TOTAL Aboriginal Interpretive Trail
Call to Local Artist
The RRC would like to invite artists living in the Wood Buffalo region, to submit proposals to create art on fiberglass sculptures as part of the The Miquwahkesis Project. This is an opportunity to replace the foxes damaged in the spring flooding of 2020. Find full details here:
About the Trail
The TOTAL Aboriginal Interpretive Trail officially opened to the community in fall 2016. The trail is a reflection of the Regional Recreation Corporation of Wood Buffalo’s constant drive for innovation and excellence, as well as the provision of recreation and culture opportunities for both members of our community and visitors to our region.
In a community where outdoor activity is actively embraced, the opportunity to redevelop this trail to encompass two public art projects presented an opportunity to engage community members in an entirely new way for MacDonald Island Park. This showcase of the work of western Canadian Indigenous artists, local artists and regional school children is unique in the Wood Buffalo region and a chance to celebrate the culture of our Indigenous peoples as well as the creative pursuits of our residents. The Sacred Teachings Project provides an opportunity for visitors to learn about these guiding principles of Indigenous culture while enjoying visual art representations from both emerging and established Indigenous artists. The Miquwahkesis Project allows visitors to engage with an animal synonymous with the Wood Buffalo region in a novel way: through the eyes of local artists and children.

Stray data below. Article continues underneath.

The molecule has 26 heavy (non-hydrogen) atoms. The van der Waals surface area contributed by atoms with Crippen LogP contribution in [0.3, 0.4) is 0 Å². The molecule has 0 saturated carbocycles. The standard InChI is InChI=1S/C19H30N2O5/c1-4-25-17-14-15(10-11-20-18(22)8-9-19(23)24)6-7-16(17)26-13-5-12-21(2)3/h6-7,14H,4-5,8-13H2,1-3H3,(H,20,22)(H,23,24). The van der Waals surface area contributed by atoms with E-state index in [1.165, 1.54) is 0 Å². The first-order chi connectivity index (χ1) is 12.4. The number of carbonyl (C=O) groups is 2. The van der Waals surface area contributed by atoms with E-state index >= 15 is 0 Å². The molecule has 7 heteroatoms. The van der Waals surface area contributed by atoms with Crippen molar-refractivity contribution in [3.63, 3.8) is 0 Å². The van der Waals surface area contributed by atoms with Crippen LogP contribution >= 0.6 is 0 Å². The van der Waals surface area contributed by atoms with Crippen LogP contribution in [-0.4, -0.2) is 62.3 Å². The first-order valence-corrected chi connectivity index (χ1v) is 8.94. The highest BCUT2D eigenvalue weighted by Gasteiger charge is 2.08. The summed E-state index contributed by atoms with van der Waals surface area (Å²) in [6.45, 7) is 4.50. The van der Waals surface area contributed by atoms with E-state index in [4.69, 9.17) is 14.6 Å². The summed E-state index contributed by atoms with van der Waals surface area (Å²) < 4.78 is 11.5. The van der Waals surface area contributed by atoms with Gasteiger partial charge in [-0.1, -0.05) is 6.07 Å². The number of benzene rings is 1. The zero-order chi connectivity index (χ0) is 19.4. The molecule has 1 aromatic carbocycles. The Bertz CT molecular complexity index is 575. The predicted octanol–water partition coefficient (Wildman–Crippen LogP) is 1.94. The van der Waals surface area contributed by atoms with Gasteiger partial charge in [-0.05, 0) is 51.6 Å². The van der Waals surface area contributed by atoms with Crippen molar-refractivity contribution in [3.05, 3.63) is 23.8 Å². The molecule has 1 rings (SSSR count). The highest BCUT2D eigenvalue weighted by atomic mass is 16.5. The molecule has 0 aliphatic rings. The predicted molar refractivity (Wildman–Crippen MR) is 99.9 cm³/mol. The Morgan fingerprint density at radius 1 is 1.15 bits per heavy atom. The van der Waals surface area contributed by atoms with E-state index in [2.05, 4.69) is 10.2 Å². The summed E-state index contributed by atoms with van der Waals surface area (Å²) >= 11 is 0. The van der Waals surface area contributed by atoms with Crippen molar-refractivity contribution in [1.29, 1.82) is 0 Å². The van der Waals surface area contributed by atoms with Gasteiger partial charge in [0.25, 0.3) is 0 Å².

The Sacred Teachings Project consists of seven three-dimensional sculptures created by Indigenous artists. Three of the artists are from the Wood Buffalo region while the remaining four artists are from western Canada. The project is based on the sacred teachings central to Indigenous culture. The seven teachings featured in this project are: Wisdom, Love, Humility, Courage, Honesty, Respect and Truth. Each artist was selected through a juried process and asked to develop a sculpture depicting their interpretation of the sacred teaching they had been asked to portray in visual form. The committee contributing to the development and stewardship of this public art project included representatives from the RRC, the Urban Aboriginal Society and Metis Local 1935.
The Miquwahkesis (mick-was-key-sis) Project, or “red fox” in Cree, was named by a local resident through a naming contest held in the Wood Buffalo region to find the perfect name for this community-focused public art project. Alberta artist Don Begg was commissioned to create two bronze foxes to commemorate the red fox commonly found at MacDonald Island and in Wood Buffalo. From these bronze foxes, twenty-eight fibreglass foxes were cast for painting by local artists and school children. These painted foxes are now installed along the trail to celebrate and memorialize the red fox, as well as provide interesting public art features for trail users.